A response to Peter Applebome of the NYT

Dear Mr. Applebome,

How could a reporter as good as you have missed the actual story of the voter sentiment and the politics surrounding gas drilling in the region you discussed?

With respect, the real story is the overwhelming opposition to gas drilling among the voting population in the region you covered.  Personal conflicts in town disputes concerning land use is not news. This story, based on the facts, is not neighbor verses neighbor, but rather a few large landowners (and the gas industry) against a huge majority of the population and the voters in the region.

Polls consistently show that between 70% and 90% of voters are opposed to gas drilling where local and regional polls have been done—across Otsego, Delaware, and Sullivan Counties. This includes polls done by towns and professional polling companies. Further west when local polls have been done, similar results have occurred.

The story is the overwhelming local opposition, and the plan of governor to ally with the gas companies to act against local voters and their governments, and attempt to  eviscerate local land use regulation that is guaranteed by the NY State Constitution.

Among many recent polls showing voter opposition in Otsego County,  was one done by the government of the Town of Hartwick in Otsego County which  showed overwhelming opposition to gas drilling. (79% opposed, 16% in favor, 3% undecided). Hartwick is definitely not a haven for retirees and second homeowners. Hartwick recently welcomed the building of a large newly completed  USDA slaughterhouse on the main street through town, hardly the type of development that your analysis would expect from local opponents to gas drilling (who you suggest are yuppie nimbys). Yet the people of Hartwick  understand that meat processing capacity is critical to local farming,  and that gas drilling has nothing whatsoever to do with farming. It’ s unrelated investment from which some landowners—including some farmers—would like to profit, at the expense of their neighbor who will be net losers. Hartwick’s town government, which gladly approved the new slaughterhouse,  is now planning a local law to ban gas drilling.  People in farming communities see through the false  claim that gas drilling helps farming, and see through efforts by gas companies to put  farmers up as poster children for a type of industrial development which threatens farming. Farmers know what helps farming.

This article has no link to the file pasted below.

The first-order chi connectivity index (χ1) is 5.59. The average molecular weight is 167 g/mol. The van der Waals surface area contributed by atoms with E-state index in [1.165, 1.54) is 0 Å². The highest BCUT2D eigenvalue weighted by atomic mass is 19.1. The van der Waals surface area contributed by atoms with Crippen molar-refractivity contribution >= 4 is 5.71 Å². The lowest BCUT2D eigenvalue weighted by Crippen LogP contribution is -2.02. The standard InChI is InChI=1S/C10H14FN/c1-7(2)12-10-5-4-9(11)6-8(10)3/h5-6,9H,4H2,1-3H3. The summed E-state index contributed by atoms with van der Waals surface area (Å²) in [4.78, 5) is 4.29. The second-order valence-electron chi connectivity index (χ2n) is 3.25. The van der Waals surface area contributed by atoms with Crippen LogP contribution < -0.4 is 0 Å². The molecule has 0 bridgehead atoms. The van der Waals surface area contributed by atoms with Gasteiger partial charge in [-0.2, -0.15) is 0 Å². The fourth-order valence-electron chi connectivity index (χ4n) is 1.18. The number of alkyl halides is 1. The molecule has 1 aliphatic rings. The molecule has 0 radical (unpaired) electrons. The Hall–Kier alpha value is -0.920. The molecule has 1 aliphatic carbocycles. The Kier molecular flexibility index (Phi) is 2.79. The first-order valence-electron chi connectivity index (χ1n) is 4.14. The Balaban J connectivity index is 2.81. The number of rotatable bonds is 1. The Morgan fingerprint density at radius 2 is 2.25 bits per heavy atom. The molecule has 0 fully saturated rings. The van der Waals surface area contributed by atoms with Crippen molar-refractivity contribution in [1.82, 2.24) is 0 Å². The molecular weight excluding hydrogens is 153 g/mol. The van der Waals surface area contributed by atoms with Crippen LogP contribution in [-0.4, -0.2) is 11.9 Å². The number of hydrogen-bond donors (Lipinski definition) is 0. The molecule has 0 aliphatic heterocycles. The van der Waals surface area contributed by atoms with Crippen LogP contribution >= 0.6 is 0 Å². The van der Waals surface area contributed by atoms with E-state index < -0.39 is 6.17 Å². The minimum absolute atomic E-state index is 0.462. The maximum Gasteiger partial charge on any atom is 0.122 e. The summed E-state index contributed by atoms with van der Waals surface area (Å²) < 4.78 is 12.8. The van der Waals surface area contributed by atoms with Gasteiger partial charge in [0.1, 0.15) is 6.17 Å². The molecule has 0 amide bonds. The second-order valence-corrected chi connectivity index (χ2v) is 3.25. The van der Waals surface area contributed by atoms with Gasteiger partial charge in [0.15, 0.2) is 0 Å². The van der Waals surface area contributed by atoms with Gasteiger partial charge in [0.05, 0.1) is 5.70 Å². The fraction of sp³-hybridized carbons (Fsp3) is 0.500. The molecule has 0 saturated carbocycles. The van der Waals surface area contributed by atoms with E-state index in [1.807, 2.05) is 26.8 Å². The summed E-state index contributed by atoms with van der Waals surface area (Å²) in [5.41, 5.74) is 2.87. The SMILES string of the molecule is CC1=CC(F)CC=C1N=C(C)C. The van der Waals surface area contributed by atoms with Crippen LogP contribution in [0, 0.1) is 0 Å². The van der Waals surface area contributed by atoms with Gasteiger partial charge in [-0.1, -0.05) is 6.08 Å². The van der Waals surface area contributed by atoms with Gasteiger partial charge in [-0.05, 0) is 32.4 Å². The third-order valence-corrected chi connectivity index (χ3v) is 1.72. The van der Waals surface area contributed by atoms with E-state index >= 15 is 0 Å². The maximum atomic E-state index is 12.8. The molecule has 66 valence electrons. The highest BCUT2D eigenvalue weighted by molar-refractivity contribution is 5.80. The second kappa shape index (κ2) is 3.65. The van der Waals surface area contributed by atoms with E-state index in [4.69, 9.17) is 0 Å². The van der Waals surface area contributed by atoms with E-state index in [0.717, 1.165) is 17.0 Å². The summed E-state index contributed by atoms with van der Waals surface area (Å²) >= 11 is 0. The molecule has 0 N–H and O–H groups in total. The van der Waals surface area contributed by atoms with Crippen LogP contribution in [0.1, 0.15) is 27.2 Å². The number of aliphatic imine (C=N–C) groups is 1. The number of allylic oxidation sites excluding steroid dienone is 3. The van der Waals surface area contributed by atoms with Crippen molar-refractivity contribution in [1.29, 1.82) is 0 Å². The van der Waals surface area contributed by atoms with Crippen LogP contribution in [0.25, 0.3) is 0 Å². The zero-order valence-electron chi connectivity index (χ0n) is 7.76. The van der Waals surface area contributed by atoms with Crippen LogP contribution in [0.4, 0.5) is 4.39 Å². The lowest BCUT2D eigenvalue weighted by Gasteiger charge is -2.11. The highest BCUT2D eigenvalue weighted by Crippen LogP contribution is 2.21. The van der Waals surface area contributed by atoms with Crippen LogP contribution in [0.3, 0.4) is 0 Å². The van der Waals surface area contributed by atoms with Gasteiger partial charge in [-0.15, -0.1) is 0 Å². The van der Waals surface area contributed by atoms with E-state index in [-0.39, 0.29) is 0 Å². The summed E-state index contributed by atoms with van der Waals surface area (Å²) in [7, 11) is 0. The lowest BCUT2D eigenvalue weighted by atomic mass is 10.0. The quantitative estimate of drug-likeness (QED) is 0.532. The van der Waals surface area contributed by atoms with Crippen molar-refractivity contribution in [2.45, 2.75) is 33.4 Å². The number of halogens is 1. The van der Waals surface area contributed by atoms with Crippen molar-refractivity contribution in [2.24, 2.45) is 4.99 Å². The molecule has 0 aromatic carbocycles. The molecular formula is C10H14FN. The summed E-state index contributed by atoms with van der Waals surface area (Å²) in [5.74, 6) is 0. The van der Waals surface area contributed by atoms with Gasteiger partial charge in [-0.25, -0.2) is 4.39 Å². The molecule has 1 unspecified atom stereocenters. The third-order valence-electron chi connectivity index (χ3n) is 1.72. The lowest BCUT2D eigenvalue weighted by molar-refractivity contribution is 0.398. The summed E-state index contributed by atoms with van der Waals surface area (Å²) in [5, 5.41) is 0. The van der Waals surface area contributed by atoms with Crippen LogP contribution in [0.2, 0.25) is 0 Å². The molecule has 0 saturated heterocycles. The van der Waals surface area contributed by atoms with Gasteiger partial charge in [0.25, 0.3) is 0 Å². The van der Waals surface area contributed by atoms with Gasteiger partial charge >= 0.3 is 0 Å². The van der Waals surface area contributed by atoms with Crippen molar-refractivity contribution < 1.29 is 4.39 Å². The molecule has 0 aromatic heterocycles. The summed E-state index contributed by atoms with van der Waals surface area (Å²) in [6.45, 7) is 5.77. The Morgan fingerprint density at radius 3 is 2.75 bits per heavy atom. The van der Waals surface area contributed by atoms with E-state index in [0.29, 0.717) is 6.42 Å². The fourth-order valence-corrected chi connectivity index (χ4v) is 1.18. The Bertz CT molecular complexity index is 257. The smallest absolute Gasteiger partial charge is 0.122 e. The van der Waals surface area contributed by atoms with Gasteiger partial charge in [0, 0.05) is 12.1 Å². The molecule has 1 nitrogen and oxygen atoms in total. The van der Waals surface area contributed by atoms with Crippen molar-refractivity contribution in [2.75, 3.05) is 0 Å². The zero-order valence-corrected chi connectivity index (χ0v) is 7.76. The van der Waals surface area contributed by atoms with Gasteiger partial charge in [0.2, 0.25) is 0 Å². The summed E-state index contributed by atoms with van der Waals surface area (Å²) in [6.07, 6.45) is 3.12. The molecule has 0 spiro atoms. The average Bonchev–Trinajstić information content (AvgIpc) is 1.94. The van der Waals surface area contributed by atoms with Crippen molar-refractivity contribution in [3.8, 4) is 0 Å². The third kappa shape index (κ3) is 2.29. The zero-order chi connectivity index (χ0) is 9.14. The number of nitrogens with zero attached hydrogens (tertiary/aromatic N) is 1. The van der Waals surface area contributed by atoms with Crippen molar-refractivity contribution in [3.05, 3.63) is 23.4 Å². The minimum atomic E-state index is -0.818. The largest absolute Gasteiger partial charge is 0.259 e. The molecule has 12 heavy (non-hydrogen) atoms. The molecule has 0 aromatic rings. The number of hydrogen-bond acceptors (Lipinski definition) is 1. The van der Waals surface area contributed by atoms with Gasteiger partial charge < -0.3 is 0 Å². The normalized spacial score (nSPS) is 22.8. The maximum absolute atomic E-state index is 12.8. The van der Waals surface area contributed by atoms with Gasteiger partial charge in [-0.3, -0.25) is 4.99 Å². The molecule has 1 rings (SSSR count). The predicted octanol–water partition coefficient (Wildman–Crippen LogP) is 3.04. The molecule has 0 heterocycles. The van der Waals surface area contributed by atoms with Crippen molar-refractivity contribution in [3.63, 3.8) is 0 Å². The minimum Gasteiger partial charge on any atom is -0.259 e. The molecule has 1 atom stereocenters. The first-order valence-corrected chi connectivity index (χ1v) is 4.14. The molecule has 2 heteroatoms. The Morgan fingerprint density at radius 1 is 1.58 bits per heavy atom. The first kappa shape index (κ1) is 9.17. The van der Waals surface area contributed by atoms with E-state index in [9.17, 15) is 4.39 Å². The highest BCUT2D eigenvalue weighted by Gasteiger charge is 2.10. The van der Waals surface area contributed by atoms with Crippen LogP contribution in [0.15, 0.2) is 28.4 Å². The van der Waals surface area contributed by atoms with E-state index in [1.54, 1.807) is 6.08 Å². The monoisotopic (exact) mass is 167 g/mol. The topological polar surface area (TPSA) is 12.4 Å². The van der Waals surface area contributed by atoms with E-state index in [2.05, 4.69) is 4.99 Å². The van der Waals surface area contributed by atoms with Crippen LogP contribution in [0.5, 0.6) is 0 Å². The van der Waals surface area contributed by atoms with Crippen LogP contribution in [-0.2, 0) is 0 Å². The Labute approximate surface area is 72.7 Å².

In a survey this year, specifically of farmers in Meredith—where I live and farm— more farmers listed gas drilling as the largest threat to the future of their farm when given a list of threats (which also included taxes, high fuel costs, labor issues, machinery costs).  The was survey run by the town government as part of a NY State grant to create a farmland protection plan.

This month, a poll by a professional polling company (Pulse Opinion Research) of 500 randomly selected residents in both Sullivan and Delaware County asked two questions.

Do you support natural gas extraction by means of hydraulic fracturing in your town?

                                      No              Yes            Not sure

Delaware County        72%           27%             1%

Sullivan County           69%            26%            4%  

Would you support your town enacting zoning ordinances to restrict natural gas extraction by means of hydraulic fracturing?

                                      Yes            No              Not sure

Delaware County         69%           27%           4%

Sullivan County            69%           24%           7%

There are numerous other polls with similar results that can be cited.

Again, “he said, she said” misses the story.  It is a story of overwhelming local opposition to hydrofracking. It is a story of  gas companies attempting to use state government power to violate local land use regulations and voter sentiment, and impose their will on this region.


Ken Jaffe
Slope Farms
Meredith, NY

For the story to which Ken Jaffe responds, see NYT story:  Drilling Debate in Cooperstown, NY, is Personal